The widespread adoption of new technologies will always have an effect on existing market players – particularly when the technological change results in a significant shift in consumer habits. Nowhere is this clearer than in the growing prevalence of over-the-top (OTT) viewing. With consumers now able to watch what they want, when they want, via an ever-wider range of connected and mobile devices, it was inevitable that the existing pay TV industry would feel the impact and be forced to adapt to maintain their relevance in the marketplace.
A new report published by industry experts Videonet looks at how OTT is changing the shape of pay TV, examining the ways in which traditional pay TV operators are adapting and expanding. The study looks at the way these companies are choosing to “reach out to new markets and make themselves more agile” in the new area of multiscreen delivery and IP-connected television.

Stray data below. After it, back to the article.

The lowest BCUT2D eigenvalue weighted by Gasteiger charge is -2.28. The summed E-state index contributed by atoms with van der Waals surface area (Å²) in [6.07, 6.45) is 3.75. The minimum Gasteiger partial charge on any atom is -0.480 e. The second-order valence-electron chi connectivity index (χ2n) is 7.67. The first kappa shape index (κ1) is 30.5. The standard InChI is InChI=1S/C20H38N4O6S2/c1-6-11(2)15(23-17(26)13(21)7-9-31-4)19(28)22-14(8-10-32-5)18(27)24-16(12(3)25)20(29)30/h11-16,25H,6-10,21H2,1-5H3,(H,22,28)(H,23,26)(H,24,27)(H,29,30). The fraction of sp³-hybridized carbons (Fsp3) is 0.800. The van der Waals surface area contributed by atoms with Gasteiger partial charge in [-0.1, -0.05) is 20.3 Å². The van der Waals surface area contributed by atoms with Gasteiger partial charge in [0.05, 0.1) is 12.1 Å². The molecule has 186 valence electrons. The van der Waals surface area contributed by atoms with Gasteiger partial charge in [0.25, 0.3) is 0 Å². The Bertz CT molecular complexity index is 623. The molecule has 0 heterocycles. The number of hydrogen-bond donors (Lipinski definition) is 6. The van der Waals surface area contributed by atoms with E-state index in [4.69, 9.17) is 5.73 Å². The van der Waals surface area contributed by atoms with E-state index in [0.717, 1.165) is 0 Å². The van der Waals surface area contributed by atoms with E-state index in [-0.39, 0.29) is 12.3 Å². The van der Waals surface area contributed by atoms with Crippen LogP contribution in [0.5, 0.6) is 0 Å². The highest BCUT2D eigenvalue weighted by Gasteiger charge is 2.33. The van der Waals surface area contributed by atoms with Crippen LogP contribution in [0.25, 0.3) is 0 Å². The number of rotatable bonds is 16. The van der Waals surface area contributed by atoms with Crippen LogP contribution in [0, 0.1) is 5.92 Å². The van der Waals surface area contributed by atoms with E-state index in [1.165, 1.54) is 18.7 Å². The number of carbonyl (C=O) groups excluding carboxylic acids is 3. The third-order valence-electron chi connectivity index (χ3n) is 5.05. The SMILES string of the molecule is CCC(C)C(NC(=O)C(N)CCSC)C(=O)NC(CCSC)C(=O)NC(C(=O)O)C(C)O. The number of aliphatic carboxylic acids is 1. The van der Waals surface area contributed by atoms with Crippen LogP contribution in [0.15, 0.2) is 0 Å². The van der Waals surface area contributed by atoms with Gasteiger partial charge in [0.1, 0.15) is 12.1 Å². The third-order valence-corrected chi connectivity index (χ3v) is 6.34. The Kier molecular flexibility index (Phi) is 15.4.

If greater evidence were needed of the increasing prevalence of OTT and multiscreen viewing, then you need look no further than the latest research carried out by marketing and brand consultancy Miner & Co. Studio.
The new study reveals that traditional summer pastimes such as reading, board games and sunbathing are being replaced by binge-viewing of favourite TV shows, with 87 per cent of respondents saying they have already watched or intend to watch at least three episodes of a series in one sitting during the summer holidays. Of these viewers, 76 per cent also said that binge-watching is now a common pastime for their friends or family while holidaying.
Although there seems to be much hand-wringing in some segments of the TV industry over the numbers of pay TV customers cord-cutting in favour of online viewing alternatives such as Netflix and Amazon Instant Video, there are certainly some analysts who think it is much ado about (almost) nothing.